But that was about the only part of Target that didn't look, feel and smell new.

My first impression through the doors, after the the very nice smile and "Good morning, welcome" I received, was a new-car smell from the carpets and floors.

This was not a quick paint job on the old building, this looks like a top-to-bottom new store inside.

A few shelves were still bare, with signs saying, "We're in the process of stocking up so you can too" but they were few and far between. Mostly, the merchandise was stacked all the way to back of the shelves. I've heard that Target is anticipating sales numbers akin to Boxing Day during their Manitoba opening.

That may have a few other local retailers worried.

I saw at least a couple of middle aged men with notebooks, scribbling prices. Since I didn't think this morning before donning a red tie, I think at least one of them believed I was a Target manager, and I was briefly amused by his efforts to conceal the notebook.

The tables were turned a few minutes later, when I was approached by a Target staffer and told, politely, "No pictures."

Despite that prohibition, I did manage to get a few snaps from inside, and it's not like you'll have any trouble seeing it for yourself.

The aisles are wide, the lights are bright, and the merchandise offerings are stylish and appear fairly priced. The food section was smaller than I expected it to be — there's frozen stuff and some dairy, but no produce or deli section — but lots of the stuff drew my eyes. The electronics section and the patio furniture look like they may have a direct line to my brain's "want" centre.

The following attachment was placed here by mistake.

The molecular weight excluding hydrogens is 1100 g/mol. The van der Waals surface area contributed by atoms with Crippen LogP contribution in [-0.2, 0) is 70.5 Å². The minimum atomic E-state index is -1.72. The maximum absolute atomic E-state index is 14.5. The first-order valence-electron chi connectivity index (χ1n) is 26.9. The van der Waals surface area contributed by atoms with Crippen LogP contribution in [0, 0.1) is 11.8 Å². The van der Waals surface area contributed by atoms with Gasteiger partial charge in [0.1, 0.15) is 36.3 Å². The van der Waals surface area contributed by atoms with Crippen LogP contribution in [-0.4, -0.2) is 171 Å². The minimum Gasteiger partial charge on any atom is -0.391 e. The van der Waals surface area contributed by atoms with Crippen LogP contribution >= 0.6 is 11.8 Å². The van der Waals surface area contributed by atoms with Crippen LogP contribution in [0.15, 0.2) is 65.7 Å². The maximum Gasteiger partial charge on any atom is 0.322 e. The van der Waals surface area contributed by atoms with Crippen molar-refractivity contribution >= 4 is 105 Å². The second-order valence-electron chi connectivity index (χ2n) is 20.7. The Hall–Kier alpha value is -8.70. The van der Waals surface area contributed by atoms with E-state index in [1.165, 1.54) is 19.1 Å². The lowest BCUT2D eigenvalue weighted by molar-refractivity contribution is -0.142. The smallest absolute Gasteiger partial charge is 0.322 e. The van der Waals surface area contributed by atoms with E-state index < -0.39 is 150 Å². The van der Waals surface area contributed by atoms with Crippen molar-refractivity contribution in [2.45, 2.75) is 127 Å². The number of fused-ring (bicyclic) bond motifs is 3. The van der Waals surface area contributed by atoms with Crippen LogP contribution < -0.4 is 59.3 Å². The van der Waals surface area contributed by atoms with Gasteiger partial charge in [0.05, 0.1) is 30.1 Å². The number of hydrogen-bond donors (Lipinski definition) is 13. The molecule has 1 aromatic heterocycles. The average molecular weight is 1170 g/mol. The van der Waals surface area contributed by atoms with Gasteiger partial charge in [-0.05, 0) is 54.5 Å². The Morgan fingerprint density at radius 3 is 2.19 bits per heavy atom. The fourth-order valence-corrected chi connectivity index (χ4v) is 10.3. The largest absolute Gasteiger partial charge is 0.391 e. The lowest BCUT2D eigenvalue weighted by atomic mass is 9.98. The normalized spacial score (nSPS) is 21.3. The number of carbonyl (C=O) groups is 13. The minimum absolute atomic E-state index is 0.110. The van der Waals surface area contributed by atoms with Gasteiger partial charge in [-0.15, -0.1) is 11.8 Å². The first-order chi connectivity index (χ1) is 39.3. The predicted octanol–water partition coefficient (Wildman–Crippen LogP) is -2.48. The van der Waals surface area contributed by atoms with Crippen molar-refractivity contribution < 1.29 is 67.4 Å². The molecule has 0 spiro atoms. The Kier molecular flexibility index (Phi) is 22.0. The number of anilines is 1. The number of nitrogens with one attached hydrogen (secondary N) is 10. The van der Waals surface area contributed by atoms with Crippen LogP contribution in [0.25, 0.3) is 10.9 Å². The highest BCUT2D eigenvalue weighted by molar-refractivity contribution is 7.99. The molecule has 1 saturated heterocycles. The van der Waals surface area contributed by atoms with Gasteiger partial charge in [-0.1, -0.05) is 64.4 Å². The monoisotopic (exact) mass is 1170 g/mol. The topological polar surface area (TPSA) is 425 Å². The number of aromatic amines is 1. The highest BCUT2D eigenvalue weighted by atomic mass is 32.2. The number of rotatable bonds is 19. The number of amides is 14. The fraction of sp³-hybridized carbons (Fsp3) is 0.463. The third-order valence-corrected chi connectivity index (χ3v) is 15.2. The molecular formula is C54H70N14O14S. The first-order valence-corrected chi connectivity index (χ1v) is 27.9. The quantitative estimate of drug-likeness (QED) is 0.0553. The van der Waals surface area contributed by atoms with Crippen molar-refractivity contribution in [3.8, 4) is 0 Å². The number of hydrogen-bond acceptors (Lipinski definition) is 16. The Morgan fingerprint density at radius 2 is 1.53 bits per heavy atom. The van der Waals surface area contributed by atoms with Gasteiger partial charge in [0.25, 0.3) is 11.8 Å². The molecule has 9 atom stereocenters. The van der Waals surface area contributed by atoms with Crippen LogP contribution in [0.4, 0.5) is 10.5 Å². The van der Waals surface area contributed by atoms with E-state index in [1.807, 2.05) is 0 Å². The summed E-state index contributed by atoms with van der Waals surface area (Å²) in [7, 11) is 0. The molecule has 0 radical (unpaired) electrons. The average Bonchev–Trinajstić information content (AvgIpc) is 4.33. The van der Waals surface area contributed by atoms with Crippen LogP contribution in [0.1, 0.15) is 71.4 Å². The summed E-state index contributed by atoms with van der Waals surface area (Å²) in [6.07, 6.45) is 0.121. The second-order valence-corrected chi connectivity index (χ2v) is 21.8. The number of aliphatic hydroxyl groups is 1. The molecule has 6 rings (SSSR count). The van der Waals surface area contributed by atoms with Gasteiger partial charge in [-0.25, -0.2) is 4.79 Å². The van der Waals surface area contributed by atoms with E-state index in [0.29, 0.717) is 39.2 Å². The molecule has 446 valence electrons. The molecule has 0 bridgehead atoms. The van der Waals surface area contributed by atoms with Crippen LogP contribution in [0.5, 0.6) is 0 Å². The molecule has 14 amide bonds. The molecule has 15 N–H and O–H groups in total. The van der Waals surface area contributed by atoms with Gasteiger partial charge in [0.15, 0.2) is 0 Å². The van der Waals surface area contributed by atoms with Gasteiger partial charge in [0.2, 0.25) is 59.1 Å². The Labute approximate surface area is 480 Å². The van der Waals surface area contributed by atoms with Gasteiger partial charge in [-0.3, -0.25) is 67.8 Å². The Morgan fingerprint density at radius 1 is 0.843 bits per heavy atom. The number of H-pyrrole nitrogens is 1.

Those two sections are in the back corner, near the inside entrance to the Shoppers Mall, where there are a few self-checkouts. That entrance was closed at first, but was opened later in the morning.

After grabbing a box of cookies and a bag of liquorice to take back to the office, I went through the till where a smiling Marie said I was the first one through that checkout.

By the exit is a Starbucks, which should make some people in that end of town pretty happy. There's also a licensed pharmacy inside.

The Brandon store is one of 22 that opened in Canada today. An average of $10 million was spent to renovate each one.

I wouldn't be surprised if they make that back in just a few months.

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Sort by: Newest to Oldest | Oldest to Newest | Most Popular 4 Commentscomment icon

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avatar

Hi 24074282 —

Just to explain the spelling choice, for general style, the Brandon Sun tends to follow the Canadian Press Style Book. However, there is no entry for licorice vs. liquorice. In those cases, the official dictionary of the Brandon Sun is a battered copy of the Concise Oxford.

I quote:

Licorice — see "Liquorice"

Liquorice — black substance used in medicine and as sweetmeat made from root of leguminous plant Glycyrrhiza glabra.

Which is a definition boring enough to remove nearly all enjoyment from eating it.

It is licorice not liquorice

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Hi Janny — Yes, it's in the old Woolco/Walmart/Zellers location.

The story forgot to mention the store location, for those of us no longer in Brandon. From the hints, I would guess that it's where the old Woolco store was, at the Brandon Shoppers' Mall on 18th Street and Richmond?